Idris Elba and Sabrina Dhowre Elba lend their voices to World Food Day this year (October 16th), highlighting the crucial role of vulnerable, small-scale farmers in the food system.
Half the calories we consume are grown on small farms, where incomes are fragile, and this fragility has been exacerbated by Covid-19-related disruption.
Since becoming goodwill ambassadors for the United Nations International Fund for Agriculture (IFAD), the couple have thrown themselves into fundraising to support rural communities which would otherwise be devastated by the impact of the pandemic.
IFAD’s Rural Poor Stimulus Facility invests in equipment, seeds, and cash assistance. It helps with crop storage and transportation; supporting livestock and fisheries; providing timely information on weather and markets; and helping out with loans.
“We’re at a pivotal [moment] where we can prevent future generations from suffering,” Idris Elba said.
“IFAD needs more assistance to keep food systems operating in rural areas and avoid needless hunger and suffering.”
“We have hope that with assistance, vulnerable rural people will get through this difficult time”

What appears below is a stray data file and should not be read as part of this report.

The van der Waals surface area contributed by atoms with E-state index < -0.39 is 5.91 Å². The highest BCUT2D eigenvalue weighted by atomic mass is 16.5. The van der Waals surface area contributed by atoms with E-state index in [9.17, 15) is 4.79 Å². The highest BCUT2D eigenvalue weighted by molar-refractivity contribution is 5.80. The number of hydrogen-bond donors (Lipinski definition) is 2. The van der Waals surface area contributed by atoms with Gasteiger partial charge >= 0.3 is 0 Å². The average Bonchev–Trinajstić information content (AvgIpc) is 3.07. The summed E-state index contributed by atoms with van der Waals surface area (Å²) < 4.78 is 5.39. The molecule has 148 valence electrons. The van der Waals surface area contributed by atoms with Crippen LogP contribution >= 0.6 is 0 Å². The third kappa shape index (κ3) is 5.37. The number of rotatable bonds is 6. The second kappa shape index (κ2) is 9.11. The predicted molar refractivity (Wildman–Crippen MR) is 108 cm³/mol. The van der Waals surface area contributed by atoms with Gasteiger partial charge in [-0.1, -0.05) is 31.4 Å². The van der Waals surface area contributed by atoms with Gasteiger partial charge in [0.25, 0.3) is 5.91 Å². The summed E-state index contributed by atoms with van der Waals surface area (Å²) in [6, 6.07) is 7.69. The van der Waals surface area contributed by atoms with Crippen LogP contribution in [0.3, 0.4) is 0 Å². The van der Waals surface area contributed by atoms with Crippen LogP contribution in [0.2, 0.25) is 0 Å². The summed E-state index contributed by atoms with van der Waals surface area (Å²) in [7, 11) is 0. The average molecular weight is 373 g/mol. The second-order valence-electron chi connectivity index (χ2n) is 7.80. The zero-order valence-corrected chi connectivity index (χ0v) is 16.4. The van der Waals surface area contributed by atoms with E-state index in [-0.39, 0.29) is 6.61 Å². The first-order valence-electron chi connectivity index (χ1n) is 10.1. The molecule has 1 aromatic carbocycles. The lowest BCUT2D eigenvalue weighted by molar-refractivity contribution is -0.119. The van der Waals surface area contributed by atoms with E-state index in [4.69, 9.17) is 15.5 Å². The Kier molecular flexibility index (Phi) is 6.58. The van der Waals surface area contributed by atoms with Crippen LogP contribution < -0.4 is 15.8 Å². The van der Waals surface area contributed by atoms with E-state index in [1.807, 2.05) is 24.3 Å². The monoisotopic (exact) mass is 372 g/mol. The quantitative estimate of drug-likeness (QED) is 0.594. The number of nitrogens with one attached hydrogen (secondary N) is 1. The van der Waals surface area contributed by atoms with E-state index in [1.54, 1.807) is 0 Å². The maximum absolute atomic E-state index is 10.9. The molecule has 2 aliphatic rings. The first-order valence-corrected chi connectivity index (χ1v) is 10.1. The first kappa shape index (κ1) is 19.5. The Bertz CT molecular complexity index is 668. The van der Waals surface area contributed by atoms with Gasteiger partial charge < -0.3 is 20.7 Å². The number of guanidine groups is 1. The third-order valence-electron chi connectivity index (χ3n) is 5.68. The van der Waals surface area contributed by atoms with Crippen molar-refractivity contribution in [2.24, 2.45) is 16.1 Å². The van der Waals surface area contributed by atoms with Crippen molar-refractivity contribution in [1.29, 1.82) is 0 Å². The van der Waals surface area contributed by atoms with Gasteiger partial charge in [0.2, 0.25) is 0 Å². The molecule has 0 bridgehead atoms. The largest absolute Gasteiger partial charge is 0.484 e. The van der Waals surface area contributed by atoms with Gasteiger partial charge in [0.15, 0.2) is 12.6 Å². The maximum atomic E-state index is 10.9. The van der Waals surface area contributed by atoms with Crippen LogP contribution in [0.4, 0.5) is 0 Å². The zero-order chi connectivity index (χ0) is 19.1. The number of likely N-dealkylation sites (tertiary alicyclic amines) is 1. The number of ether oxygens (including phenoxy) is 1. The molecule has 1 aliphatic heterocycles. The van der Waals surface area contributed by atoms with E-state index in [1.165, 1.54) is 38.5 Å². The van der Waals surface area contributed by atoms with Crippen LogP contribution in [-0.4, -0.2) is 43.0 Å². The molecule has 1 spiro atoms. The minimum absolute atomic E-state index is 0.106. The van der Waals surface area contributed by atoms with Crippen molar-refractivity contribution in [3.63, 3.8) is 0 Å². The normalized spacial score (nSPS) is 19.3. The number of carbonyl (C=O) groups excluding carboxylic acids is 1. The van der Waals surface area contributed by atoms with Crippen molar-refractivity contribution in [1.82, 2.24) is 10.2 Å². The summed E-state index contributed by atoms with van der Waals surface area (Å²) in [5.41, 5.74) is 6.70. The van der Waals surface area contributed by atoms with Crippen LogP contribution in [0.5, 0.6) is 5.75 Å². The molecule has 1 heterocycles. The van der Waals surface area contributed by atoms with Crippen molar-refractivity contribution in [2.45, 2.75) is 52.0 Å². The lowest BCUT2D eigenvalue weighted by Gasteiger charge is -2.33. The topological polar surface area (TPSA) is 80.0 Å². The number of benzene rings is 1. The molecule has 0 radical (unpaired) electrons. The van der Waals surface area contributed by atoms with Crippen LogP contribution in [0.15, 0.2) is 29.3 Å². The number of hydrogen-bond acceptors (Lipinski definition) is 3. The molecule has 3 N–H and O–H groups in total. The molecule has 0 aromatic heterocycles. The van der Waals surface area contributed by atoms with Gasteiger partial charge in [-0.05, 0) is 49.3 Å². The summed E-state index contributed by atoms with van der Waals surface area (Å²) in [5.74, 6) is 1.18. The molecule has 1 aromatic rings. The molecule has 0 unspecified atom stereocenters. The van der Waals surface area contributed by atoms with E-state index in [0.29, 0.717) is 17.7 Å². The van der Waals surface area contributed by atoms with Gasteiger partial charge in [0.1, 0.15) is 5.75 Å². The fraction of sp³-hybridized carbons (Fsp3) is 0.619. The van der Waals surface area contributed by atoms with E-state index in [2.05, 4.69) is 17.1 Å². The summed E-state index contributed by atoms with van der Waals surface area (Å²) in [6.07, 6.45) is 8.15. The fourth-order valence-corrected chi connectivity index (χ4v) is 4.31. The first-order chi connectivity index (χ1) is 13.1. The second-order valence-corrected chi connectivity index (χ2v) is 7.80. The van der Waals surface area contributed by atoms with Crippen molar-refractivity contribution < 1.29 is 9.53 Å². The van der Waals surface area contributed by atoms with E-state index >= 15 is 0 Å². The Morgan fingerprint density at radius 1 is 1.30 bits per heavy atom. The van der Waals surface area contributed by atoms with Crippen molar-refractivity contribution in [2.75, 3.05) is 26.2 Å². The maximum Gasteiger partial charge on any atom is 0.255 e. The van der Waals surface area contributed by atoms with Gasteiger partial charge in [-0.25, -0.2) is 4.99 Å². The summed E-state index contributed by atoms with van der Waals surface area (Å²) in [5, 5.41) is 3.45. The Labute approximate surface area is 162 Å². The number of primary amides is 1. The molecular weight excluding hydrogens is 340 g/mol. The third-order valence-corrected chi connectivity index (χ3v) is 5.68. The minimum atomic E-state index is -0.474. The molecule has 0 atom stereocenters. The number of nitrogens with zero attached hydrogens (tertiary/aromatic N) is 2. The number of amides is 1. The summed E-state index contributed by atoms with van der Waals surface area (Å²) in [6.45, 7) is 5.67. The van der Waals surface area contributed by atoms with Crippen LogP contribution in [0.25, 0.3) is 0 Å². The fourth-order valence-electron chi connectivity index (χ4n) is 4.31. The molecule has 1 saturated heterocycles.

His wife, Sabrina Dhowre Elba added, “This crisis has shown us we are only as safe as our most vulnerable people.
“It is in all our interests to keep local food systems going, protect rural communities, and mitigate a health crisis.
“The IFAD-run projects we saw in Sierra Leone give us hope that, with the right assistance, vulnerable rural people worldwide will be able to get through this difficult time.”
The couple visited Sierra Leone in December 2019 to see the IFAD response to successive Ebola outbreaks and civil war.
They met people like Isatu, a single mother of four who used the IFAD Smallholder Commercialization Programme to transform swampland into paddy fields. She now produces high quality rice that she sells in her community.
They also met Clement, a farmer and the head of an agricultural business center (ABC) who grows maize, pepper, mango, oranges, and cassava.
Clement secured loans from a farmer-led community bank that allowed him to transform his land. He’s since taken in seven children orphaned by the Ebola crisis.
This World Food Day, the Elbas are calling on countries to invest in IFAD to fight the growing hunger crisis, empower farmers, and create resilient communities.
The United States, United Kingdom, Germany, Canada, Japan, Norway, Netherlands, Sweden, and others can increase their funding through IFAD’s replenishment. IFAD says that with $1.75 billion, it can double its impact by 2030, helping more rural communities recover from the pandemic and rebuild their lives.
Eighty per cent of people living in rural areas are poor. Many smallholder farmers in rural areas are unable to access the financial support and resources needed to effectively manage their land, maximize crop yield, and bring crops to market.